Local agencies host women’s health event
Three community organizations are coming together to raise awareness of the impact of HIV/AIDS on women and girls.
Philadelphia FIGHT, Caring People Alliance and the Boys & Girls Club of Philadelphia will mark National Women and Girls HIV/AIDS Awareness Day with a community health fair 1-3 p.m. March 7 at the R.W. Brown Community Center, 1707 N. Eighth St.
A variety of health and community-based organizations will provide women, girls and families with resources to help prevent the spread of HIV. Health professionals will be available to give free and confidential HIV tests. The event will also feature music, food and other activities.
National Women and Girls with HIV/AIDS Awareness Day is observed every year on March 10. According to the CDC, women make up 20 percent of the new HIV infections in the United States, with 80 percent of the new infections among African-Americans and Hispanics.
For more information, visit www.fight.org.
— Ryan Kasley
Deadline issued for appeal in rape case
Jeffrey J. Marsalis, who sexually assaulted two women in Philadelphia before raping a lesbian in Idaho, has been given until March 17 to file an appellant’s brief.
Marsalis seeks a new trial, claiming ineffective assistance of counsel during his 2007 Philadelphia trial.
He also seeks the removal of the District Attorney’s Office from the case, because one of his accusers allegedly worked at the D.A.’s Office at the time of his 2007 trial.
Marsalis requested multiple deadline extensions to file his brief, citing insufficient documents from Philadelphia court officials to compose it.
But last month, the state Superior Court said Marsalis now has sufficient documents to compose his brief, and he won’t be granted additional deadline extensions.
Marsalis, 41, remains incarcerated at a state prison in Marienville.
His scheduled release date is Jan. 17, 2017. Then, he must begin serving a 14-year prison sentence in Idaho for raping a lesbian in that state, according to court records.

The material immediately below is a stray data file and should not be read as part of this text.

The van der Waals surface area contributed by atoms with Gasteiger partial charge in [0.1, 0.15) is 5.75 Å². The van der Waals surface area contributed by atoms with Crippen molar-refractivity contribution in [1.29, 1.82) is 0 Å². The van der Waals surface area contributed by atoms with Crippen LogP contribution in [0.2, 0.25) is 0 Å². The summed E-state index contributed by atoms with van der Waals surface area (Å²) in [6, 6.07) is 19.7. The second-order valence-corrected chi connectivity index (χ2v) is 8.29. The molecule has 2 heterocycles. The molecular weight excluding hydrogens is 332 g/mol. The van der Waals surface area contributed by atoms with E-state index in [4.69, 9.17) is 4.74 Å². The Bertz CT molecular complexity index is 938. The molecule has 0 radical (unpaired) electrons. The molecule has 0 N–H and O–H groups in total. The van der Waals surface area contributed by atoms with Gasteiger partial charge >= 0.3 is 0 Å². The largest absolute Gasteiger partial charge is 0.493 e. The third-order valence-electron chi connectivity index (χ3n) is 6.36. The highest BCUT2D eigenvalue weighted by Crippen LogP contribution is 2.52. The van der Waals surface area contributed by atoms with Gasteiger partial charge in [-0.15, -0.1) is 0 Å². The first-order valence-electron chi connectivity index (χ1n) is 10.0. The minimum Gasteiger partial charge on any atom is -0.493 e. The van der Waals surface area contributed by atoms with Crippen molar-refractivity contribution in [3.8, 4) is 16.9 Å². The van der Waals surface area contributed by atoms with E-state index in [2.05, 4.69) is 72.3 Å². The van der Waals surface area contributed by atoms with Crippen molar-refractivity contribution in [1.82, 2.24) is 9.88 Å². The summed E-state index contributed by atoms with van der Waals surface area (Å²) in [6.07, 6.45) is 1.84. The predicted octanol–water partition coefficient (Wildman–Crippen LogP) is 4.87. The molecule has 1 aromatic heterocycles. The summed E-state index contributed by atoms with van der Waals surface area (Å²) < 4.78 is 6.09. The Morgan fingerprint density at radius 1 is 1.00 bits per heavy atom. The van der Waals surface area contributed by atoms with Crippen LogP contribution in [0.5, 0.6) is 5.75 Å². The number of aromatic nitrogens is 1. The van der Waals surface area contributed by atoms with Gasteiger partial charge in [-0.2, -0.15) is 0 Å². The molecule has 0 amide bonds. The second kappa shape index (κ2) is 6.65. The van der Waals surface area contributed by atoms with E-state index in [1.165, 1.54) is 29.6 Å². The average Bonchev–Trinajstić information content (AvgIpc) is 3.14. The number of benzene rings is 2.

Pauper status approved in Shephard case
The pauper status of William F. Smithson, who’s convicted of murdering Jason Shephard in 2006, was recently approved in state Supreme Court.
The approval allows Smithson to waive an $85.50 filing fee and move forward with his request that the state Supreme Court consider his case.
Smithson wants the court to consider granting him a new trial for Shephard’s murder.
But the five judges on the court haven’t yet announced whether they’ll consider Smithson’s request.
In 2008, Smithson was sentenced to life in prison without parole for the strangulation death of Shephard.
The two men worked at Daktronics, an electronic-billboard manufacturer. In 2006, Smithson invited Shephard to his Delaware County home. There, Smithson strangled Shephard in the course of trying to rape him, according to prosecutors.
Smithson denies the allegations.
He maintains that F. Bruce Covington, who was also inside Smithson’s home when Shephard died, wasn’t properly investigated.
Covington was convicted of drug-related offenses relating to the incident, but prosecutors say he didn’t kill Shephard.
In December, the state Superior Court denied Smithson’s request for a new trial, stating that Covington was adequately investigated.
Advocates for Smithson — who is openly gay — say there’s no direct evidence linking Smithson to Shephard’s strangulation. They also say homophobia played a significant role in Smithson’s prosecution.
Smithson, 50, remains incarcerated at a state prison in Huntingdon.
— Timothy Cwiek